Samsung spent tens of billions of dollars annually on its various chip businesses for several years now. On Thursday the company announced (opens in new tab) that its renewed semiconductor investment plan includes spending $150 billion on R&D and CapEx for its LSI and foundry businesses by 2030.
$15 Billion per Year
About two years ago Samsung announced plans to spend $115 billion through 2030 (i.e., $9.51 billion a year) on its LSI and foundry businesses, which includes R&D of new process technologies and materials, chip design, and actual fabs. $9.51 billion a year is a lot of money, but from now on the company is committed to spending $15 billion a year on its LSI and semiconductor production operations. The increase is motivated by the growing demand for chips and semiconductor fabrication services driven by megatrends like 5G, AI, and HPC.
Samsung Electronics has been outspending all other semiconductor producers in the world in recent years. Just last year it invested around $28.1 billion in production facilities that are used by its Samsung Foundry and memory (3D NAND, DRAM) businesses. With an increased commitment to foundry business, Samsung will almost certainly increase the general CapEx of its semiconductor division to well beyond $30 billion a year.
“The entire semiconductor industry is facing a watershed moment and now is the time to chart out a plan for long-term strategy and investment,” said Dr. Kinam Kim, Vice Chairman and Head of Device Solutions Division at Samsung Electronics.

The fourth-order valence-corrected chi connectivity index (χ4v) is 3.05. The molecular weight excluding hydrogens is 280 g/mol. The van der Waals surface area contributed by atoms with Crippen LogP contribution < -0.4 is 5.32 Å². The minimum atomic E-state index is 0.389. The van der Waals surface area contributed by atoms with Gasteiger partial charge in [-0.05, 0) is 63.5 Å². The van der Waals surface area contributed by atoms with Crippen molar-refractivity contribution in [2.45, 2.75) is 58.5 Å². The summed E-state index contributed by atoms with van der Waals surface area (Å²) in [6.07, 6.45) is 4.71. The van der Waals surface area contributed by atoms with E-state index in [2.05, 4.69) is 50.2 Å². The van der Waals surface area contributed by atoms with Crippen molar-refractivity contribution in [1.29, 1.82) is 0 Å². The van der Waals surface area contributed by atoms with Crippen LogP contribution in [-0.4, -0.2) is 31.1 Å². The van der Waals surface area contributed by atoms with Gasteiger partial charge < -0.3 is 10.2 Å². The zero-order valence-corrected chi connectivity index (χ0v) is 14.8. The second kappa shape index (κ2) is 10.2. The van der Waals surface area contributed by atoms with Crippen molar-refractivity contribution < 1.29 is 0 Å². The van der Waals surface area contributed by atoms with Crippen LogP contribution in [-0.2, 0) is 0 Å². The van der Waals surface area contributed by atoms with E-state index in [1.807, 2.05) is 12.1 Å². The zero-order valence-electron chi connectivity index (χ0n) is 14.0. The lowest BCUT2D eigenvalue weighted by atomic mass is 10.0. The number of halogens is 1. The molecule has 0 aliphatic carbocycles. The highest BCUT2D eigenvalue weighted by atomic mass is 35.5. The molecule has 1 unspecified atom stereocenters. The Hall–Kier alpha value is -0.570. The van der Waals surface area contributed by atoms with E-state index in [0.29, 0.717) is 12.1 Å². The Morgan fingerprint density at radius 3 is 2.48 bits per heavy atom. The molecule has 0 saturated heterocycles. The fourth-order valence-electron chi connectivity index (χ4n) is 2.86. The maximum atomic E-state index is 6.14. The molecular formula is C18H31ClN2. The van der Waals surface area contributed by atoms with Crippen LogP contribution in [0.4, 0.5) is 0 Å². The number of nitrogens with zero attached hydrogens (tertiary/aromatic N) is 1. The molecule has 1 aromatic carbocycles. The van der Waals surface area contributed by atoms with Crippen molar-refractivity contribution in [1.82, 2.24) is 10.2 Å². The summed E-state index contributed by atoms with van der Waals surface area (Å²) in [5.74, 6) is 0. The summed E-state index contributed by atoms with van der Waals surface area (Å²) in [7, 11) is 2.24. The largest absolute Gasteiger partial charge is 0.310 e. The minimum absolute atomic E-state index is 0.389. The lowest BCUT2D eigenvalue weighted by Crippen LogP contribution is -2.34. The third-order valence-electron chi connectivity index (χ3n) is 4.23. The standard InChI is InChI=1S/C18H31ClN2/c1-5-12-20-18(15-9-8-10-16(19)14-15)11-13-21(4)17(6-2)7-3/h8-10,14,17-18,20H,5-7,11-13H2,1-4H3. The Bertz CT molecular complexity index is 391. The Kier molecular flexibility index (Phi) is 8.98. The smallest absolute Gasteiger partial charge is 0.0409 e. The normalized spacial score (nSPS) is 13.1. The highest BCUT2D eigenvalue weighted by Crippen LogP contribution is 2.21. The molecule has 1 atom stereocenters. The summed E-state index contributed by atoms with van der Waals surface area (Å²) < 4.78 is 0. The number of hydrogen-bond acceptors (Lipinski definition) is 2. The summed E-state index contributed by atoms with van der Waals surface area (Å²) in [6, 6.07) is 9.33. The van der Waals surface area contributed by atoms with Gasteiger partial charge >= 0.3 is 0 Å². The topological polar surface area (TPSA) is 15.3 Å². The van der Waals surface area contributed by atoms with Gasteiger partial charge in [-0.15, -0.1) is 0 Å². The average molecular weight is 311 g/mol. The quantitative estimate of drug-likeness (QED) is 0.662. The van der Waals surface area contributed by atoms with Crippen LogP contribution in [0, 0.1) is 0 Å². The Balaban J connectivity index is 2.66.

Samsung P3: A Fab for DRAM and Logic
In an interesting turn of events, Samsung also announced that it had begun construction of its new P3 fab near Pyeongtaek, South Korea, that will be used to produce both DRAM and logic chips using process technologies that rely on extreme ultraviolet (EUV) lithography. Normally, Samsung uses different fabs to make DRAM and logic chips, but it looks like with next-generation EUV tools it makes sense to use one fab for both types of products.
Samsung's P3 is expected to be completed in the second half of 2022. Initially, it will produce chips using Samsung's 14 nm technology for DRAMs as well as 5 nm node for SoCs. Looks like leading-edge fabrication technologies, including 4nm and 3nm, will continue to be initially used at Samsung Foundry's V1 fab near Hwaseong, South Korea.
“For the memory business, where Samsung has maintained its undisputed leadership position, the company will continue to make preemptive investments to lead the industry,” said Dr. Kinam Kim.